In later years, European musicians found ways to reconnect with the African-American traditions that they loved. As Alex told me pointedly on my rookie tour with the Globe Unity of the 1980s, this was free jazz, not free improvisation – explicitly asserting his right to link with the jazz tradition (or indeed, any other) – in an imagined community of affinity and love that had evolved away from its origins in a politically and culturally necessary pan-Europeanism, a version of what Gayatri Spivak called “strategic essentialism.” Indeed, in a cosmopolitan experimentalist environment, where musical affinities overflow borders with alacrity, the work of Globe Unity and many others forces an inquiry into exactly who is being served by the too-easy conflation of sound and race. What reason is there, then, not to place Globe Unity in the African-American tradition as well as the European, if musical taxonomies turn on sound and not simply ethnicity and race? Who is to doubt Peter Brötzmann’s 1968 declaration to a Jazz Podium interviewer: “I am definitely drawing on things that King Oliver did fifty years ago.”

During the rehearsal week for this recording, the writer Maxi Sickert published an article in Die Zeit that reminded the musicians of one of the signal events in the recent history of the Globe Unity Orchestra, the 1987 performance of the Globe Unity Orchestra at the Chicago Jazz Festival, part of our first-ever American tour. As Sickert reminded her readers:

“In the eighties, the Globe Unity Orchestra traveled around the world for the Goethe Institute, as ambassadors of German culture. Listening habits had changed; free jazz had found an audience. Only outside of Europe did listeners leave the concerts in droves, with their hands over their ears or, as in Chicago in 1987, waving white flags as symbols of surrender in response to all that cawing, tooting, hammering, and squeaking that was supposed to be music. They were not used to free jazz from Europe.”

To be sure, the old canard about the supposed lack of audience for free music, so carefully cherished in sectors of the 1980s American jazz community and widely touted by their media boosters, had been superseded in 1980s Europe by the experience of enthusiastic audiences for live concerts. After all, this was their music. In contrast, the Chicago concert, in which I participated, was indeed quizzically received by a fair portion of my hometown festival audience, many of whom were undoubtedly experiencing European free improvisation for the first time. And of course, we all remembered the white flags; from my stage vantage point I could see people in the audience with whom I’d grown up who liked the music, and others who were clearly wondering what I was doing onstage with those people.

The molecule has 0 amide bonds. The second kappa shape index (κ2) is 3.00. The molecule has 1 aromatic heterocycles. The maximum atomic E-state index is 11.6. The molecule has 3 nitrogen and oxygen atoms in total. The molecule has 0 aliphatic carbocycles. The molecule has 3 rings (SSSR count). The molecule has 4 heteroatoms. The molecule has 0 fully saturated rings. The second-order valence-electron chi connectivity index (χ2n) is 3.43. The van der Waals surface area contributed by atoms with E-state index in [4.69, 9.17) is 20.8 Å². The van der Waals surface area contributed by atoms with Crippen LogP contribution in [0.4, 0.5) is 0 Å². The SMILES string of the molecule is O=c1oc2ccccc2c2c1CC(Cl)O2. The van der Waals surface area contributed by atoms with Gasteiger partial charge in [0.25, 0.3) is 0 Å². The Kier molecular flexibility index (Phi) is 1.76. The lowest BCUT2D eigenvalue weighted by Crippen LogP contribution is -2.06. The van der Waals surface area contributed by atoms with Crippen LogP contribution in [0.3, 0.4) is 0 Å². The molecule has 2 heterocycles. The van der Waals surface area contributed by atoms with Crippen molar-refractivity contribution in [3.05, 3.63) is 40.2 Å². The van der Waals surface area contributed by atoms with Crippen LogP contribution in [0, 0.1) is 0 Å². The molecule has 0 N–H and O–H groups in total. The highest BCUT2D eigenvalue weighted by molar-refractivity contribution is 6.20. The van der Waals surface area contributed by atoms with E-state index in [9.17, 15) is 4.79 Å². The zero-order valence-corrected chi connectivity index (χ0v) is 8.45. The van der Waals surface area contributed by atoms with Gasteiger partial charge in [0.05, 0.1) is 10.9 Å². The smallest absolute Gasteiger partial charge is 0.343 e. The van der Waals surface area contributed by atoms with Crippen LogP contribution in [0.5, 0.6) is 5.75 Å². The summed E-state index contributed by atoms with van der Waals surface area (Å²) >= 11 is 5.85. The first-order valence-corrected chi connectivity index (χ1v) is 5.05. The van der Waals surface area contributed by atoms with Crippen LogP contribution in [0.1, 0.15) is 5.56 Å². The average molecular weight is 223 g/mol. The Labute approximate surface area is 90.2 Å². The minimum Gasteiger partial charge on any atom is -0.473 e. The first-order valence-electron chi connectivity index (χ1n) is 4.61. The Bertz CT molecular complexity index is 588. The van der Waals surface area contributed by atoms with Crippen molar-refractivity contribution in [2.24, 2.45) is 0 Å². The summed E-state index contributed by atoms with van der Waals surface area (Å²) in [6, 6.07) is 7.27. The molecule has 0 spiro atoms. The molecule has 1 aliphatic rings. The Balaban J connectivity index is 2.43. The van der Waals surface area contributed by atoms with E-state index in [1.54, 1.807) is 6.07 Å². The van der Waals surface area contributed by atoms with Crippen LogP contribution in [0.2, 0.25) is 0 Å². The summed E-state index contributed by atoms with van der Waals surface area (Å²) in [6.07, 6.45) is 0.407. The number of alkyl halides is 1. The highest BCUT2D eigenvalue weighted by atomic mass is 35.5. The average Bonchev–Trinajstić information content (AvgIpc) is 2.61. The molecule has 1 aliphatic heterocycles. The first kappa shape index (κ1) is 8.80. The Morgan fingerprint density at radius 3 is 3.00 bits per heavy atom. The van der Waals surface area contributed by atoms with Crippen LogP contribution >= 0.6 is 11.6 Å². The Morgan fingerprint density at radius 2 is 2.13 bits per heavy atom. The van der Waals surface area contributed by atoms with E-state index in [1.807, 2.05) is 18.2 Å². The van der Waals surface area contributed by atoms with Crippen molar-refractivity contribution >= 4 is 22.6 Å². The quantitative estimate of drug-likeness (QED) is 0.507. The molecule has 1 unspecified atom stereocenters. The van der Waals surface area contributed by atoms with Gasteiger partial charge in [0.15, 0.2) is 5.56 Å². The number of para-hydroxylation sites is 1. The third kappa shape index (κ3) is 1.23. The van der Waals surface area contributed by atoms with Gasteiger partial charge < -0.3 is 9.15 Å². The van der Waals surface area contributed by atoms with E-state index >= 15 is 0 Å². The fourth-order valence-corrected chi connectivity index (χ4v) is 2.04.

All well and good – as an experimental artist, one lives with ambivalence. But what did my hometown audience hear? I want to explore this by way of a talk I heard in Berlin in 2007 by the philosopher Arnold Davidson on the Aristotelian ethics of the mentoring relationship between philosopher and student. Using the work of Cecil Taylor and Steve Lacy to explore this complex relationship of mutual learning between a learner and an exemplar, Davidson made it plain to us, in terms that every creative musician understands about the nature of exemplarity: “It is clear that nobody can learn anything from an imitator.”

Except, perhaps, about the futility and frustration within the collective consciousness that follows from an imprisoning reliance on imitation. Indeed, this was part of von Donners-marck’s point in his film. Human beings both crave and fear those who dare to be themselves in public, and one cannot deny that for those who uncover the extreme uneasiness engendered by this opposition of fear and craving, there is a price to be paid – but also, possibly, a redeeming, emancipating joy to be explored. And as Sickert noted in her article, our musical challenge to borders of consciousness was soon followed by the destruction of a Maurer that was always assumed to be permanent.

And to think it all started with what Alex called, in our rehearsals for this recording, “the famous single notes” – a structural element/method that became a distinguishing mark of a tradition of practice. I am very proud to be a part of this history, and even in the midst of mourning the passing of the great Paul Rutherford – whose word to the wise in 1976 (about, of all things, trombone mouthpieces) changed the way I think about sound production forever – I want to celebrate, along with you, the listener, the fortieth anniversary of this unique, wonderful ensemble.

Editor’s Note: This essay was written by George E. Lewis, a member of the Globe Unity Orchestra, as the liner notes to Globe Unity – 40 Years. (Intakt CD 133 / 2007).  The accompanying photos were taken by Laurence Svirchev at the 40th Anniversary concert during the 2006 Berlin Jazz Festival. The band photo with Rudi Mahall and Johannes Bauer soloing appears in the in the CD booklet.